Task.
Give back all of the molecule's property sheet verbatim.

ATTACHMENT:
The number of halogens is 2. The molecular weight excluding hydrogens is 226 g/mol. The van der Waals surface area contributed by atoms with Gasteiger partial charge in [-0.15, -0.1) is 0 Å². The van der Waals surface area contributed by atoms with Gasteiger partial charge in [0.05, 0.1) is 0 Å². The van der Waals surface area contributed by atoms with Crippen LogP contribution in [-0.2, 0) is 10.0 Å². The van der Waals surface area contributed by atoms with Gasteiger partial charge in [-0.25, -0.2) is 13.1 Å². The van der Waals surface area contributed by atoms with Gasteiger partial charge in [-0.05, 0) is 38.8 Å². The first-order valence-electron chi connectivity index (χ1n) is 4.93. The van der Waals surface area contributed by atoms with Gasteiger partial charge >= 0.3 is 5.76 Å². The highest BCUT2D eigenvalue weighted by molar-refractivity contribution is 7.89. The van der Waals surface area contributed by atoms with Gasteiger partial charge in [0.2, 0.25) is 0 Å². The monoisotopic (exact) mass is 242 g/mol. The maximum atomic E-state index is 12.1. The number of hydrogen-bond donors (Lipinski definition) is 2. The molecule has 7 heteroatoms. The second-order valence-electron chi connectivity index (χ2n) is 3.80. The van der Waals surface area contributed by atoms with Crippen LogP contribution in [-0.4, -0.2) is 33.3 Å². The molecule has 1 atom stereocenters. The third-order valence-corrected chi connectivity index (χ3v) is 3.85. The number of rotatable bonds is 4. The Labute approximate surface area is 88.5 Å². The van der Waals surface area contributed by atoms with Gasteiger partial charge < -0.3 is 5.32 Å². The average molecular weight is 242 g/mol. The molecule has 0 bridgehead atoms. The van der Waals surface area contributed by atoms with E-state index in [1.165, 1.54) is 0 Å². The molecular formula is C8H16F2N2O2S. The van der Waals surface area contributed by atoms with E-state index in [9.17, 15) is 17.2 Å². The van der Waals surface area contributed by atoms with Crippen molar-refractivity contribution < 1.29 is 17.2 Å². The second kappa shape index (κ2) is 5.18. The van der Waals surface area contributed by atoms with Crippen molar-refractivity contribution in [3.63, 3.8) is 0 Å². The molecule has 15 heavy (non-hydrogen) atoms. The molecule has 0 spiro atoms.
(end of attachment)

The number of halogens is 2. The molecular weight excluding hydrogens is 226 g/mol. The van der Waals surface area contributed by atoms with Gasteiger partial charge in [-0.15, -0.1) is 0 Å². The van der Waals surface area contributed by atoms with Gasteiger partial charge in [0.05, 0.1) is 0 Å². The van der Waals surface area contributed by atoms with Crippen LogP contribution in [-0.2, 0) is 10.0 Å². The van der Waals surface area contributed by atoms with Gasteiger partial charge in [-0.25, -0.2) is 13.1 Å². The van der Waals surface area contributed by atoms with Gasteiger partial charge in [-0.05, 0) is 38.8 Å². The first-order valence-electron chi connectivity index (χ1n) is 4.93. The van der Waals surface area contributed by atoms with Gasteiger partial charge >= 0.3 is 5.76 Å². The highest BCUT2D eigenvalue weighted by molar-refractivity contribution is 7.89. The van der Waals surface area contributed by atoms with Gasteiger partial charge in [0.2, 0.25) is 0 Å². The monoisotopic (exact) mass is 242 g/mol. The maximum atomic E-state index is 12.1. The number of hydrogen-bond donors (Lipinski definition) is 2. The molecule has 7 heteroatoms. The second-order valence-electron chi connectivity index (χ2n) is 3.80. The van der Waals surface area contributed by atoms with Crippen LogP contribution in [-0.4, -0.2) is 33.3 Å². The molecule has 1 atom stereocenters. The third-order valence-corrected chi connectivity index (χ3v) is 3.85. The number of rotatable bonds is 4. The Labute approximate surface area is 88.5 Å². The van der Waals surface area contributed by atoms with Gasteiger partial charge < -0.3 is 5.32 Å². The average molecular weight is 242 g/mol. The molecule has 0 bridgehead atoms. The van der Waals surface area contributed by atoms with E-state index in [1.165, 1.54) is 0 Å². The molecular formula is C8H16F2N2O2S. The van der Waals surface area contributed by atoms with E-state index in [9.17, 15) is 17.2 Å². The van der Waals surface area contributed by atoms with Crippen molar-refractivity contribution < 1.29 is 17.2 Å². The second kappa shape index (κ2) is 5.18. The van der Waals surface area contributed by atoms with Crippen molar-refractivity contribution in [3.63, 3.8) is 0 Å². The molecule has 15 heavy (non-hydrogen) atoms. The molecule has 0 spiro atoms.